Do you know why I went into advertising? Because I saw the movie “Crazy People.” In the film, Emory Leeson, played by the fabulous Dudley Moore, gets so stressed out by his job as an “advertising executive” (which, like in most ad movies, is actually a hybrid account executive/creative director/media planner role), that he gets sent to a mental hospital. (Not surprising. I mean, you try coming up with the strategies, and then writing, selling, and trafficking the ads! It’s like Tom Brady trying to f*cking throw the ball and catch the ball at the same time. ) There, he develops a crush on fellow patient Kathy Burgess (played by soft-voiced Daryl Hannah) and befriends various “crazy people” (this was an acceptable term in 1990). Eventually [spoiler alert], the crazy people help him make ads that perform better than any professional ads ever did, because the crazy people are crazy enough to tell the truth. For example, “Jaguar. For men who’d like hand jobs from beautiful women they hardly know.” Later, things go awry and they start making nonsensical ads like, “Sony, Bony,” but that’s not important.
That’s a long way of saying, I went into advertising because advertising seemed like a fun profession. You might think it’s foolish to base your entire career choice on one movie, but I’m not an idiot. My thesis was confirmed by both TV–Amanda on Melrose Place, both fun and sexy!–and a second movie, the Jennifer Aniston/Jay Mohr vehicle, “Picture Perfect,” where I learned balancing a career and a family is not only doable, but encouraged, in the advertising profession. (This, as it turns out, was a misrepresentation. Shame on you, Jen!)
But, however idiotic you think my reasons for going into advertising are, joke’s on you. Because you know what, guys? Turns out, advertising is fun!* Just recently, I got a shooting board diagramming how we were going to film an adorable dog named Betty getting sandwich-shamed. (Strangely enough, this was my second commercial that involved sandwich-shaming. Perhaps I have some unresolved sandwich shame issues?)
Best shooting board ever? Best shooting board ever.
There have been a lot of shenanigans, hijinks and tomfoolery during my long career in advertising, so I thought I’d share some of my favorite stories. So without further ado, here is Part 1 of Adventures in Advertising:
Burning Down the House
I started my career in advertising as an account executive at DMB&B in New York. Much like Dudley Moore in Crazy People, account execs wear many hats, but the primary job is client services. My very first job was on the Pampers account, working for an amazing, legendary man named Jacek. It’s hard to describe Jacek, but I’ll try: he’s a charming, bigger than life, brilliant, crazy-in-the-best-way, Polish man. Even though the last time I saw him in person was his wedding in Warsaw over a dozen years ago, he remains my good friend to this day.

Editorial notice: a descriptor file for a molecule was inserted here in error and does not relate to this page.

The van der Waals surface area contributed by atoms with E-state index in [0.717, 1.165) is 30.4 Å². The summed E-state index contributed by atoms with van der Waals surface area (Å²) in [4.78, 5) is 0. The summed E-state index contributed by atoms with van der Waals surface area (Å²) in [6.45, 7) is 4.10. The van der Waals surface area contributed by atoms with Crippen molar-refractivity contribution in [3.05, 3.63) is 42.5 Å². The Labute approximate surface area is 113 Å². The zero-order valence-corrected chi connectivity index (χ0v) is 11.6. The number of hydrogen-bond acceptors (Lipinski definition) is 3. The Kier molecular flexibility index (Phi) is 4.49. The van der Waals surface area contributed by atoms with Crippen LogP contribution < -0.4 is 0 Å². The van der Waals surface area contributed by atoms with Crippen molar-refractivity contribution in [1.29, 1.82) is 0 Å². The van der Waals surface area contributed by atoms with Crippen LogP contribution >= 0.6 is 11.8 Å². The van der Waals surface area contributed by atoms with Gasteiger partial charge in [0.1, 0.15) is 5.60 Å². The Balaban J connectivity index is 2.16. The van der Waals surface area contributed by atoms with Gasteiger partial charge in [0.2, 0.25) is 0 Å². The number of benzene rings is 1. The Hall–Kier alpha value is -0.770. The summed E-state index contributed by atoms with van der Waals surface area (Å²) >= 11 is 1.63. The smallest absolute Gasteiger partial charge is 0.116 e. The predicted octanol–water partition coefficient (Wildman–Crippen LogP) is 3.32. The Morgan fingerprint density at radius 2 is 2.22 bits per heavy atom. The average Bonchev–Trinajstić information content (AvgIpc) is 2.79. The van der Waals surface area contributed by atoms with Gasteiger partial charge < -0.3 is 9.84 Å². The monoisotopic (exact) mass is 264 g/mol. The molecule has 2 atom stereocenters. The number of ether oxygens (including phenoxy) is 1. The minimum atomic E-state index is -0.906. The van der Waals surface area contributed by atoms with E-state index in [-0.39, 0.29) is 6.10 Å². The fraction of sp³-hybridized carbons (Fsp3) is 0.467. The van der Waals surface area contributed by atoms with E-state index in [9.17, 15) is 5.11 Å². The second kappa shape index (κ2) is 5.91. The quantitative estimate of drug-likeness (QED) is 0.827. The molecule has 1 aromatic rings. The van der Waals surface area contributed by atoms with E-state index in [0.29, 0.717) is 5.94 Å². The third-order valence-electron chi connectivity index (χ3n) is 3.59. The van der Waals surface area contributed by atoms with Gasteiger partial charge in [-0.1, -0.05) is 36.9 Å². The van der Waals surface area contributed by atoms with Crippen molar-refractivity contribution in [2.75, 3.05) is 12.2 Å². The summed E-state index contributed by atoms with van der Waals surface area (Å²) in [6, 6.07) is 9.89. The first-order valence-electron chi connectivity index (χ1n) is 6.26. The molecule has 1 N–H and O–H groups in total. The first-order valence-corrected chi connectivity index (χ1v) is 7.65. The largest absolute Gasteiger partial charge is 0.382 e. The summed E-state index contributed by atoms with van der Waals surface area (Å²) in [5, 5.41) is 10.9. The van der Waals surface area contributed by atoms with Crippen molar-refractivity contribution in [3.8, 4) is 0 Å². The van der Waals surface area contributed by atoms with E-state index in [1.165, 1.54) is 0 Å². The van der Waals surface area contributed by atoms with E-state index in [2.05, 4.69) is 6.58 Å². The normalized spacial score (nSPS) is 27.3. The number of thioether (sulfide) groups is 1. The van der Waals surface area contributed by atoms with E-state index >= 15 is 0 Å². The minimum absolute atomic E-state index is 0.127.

Back in the day, you could smoke in your office, as long as you kept the door shut (!) and no one around you complained (they wouldn’t dare). At 5 pm every day, Jacek would invite me into his office for a beer from his mini fridge and he’d smoke a cigarette while we talked about the day. One particular night, we decided to grab a bite to eat. As we walked down Broadway, a group of firetrucks raced by us, sirens blaring. “Haha, the agency is on fire!” Jacek sang, laughing. We chuckled, and enjoyed dinner at our local haunt, the Russian Vodka Room. The next day, we walked into a big todo at work. The agency had indeed been on fire. Jacek’s cigarette had lit the wastebasket on fire and spread throughout his office, melting his laptop into a puddle. Firefighters had had to axe through his locked office door to put out the flames. I believe the smoking policy changed shortly after the incident.
The Prank War of 1998
In the late 90’s, we were a whole gang of young 20-something account execs. We were D&D Advertising, except we didn’t live in a sweet apartment complex in LA. We worked together, partied together, and scavenged for leftover conference room food together because we were being paid fake-walled-bedroom-in-a-Hell’s-Kitchen-apartment money, not Melrose Place money. All the girls were flirty friends with this guy, Adam; he was a stereotypical tall, dark and handsome type with dimples that emerged whenever he flirted with us, which was often. Adam was the type of guy who would run his foot up and down your leg under the conference room during a sexual harassment seminar. For reasons unknown, Adam and I got into a prank war. The pranks ranged from fake memos and hidden computer mouses to more advanced shenanigans, like rearranged office furniture or a ransom letter style note that said, “Go play in traffic.” (That was Adam’s, lame.) Eventually, I decided it was time to pull out the big guns. I remembered a Cosmo article my roommate Beth had shared with me in college. A scorned woman had left her cheating boyfriend, but before she left, she had sewn mini shrimp into the hems of his curtains. As the smell of rotting seafood took over the apartment, he called and begged her to tell him where it was coming from. I didn’t have a shrimp budget, so I took the essentials of the story: seafood + hiding + begging for mercy, and made them a reality. I bought a can of sardines. Then I hid some pieces of sardine within the walls of Adam’s cubicle. I left the (mainly full) tin of sardines in his desk drawer and then I waited. Prank War Champ, 1998.
The Sicily Boondoggle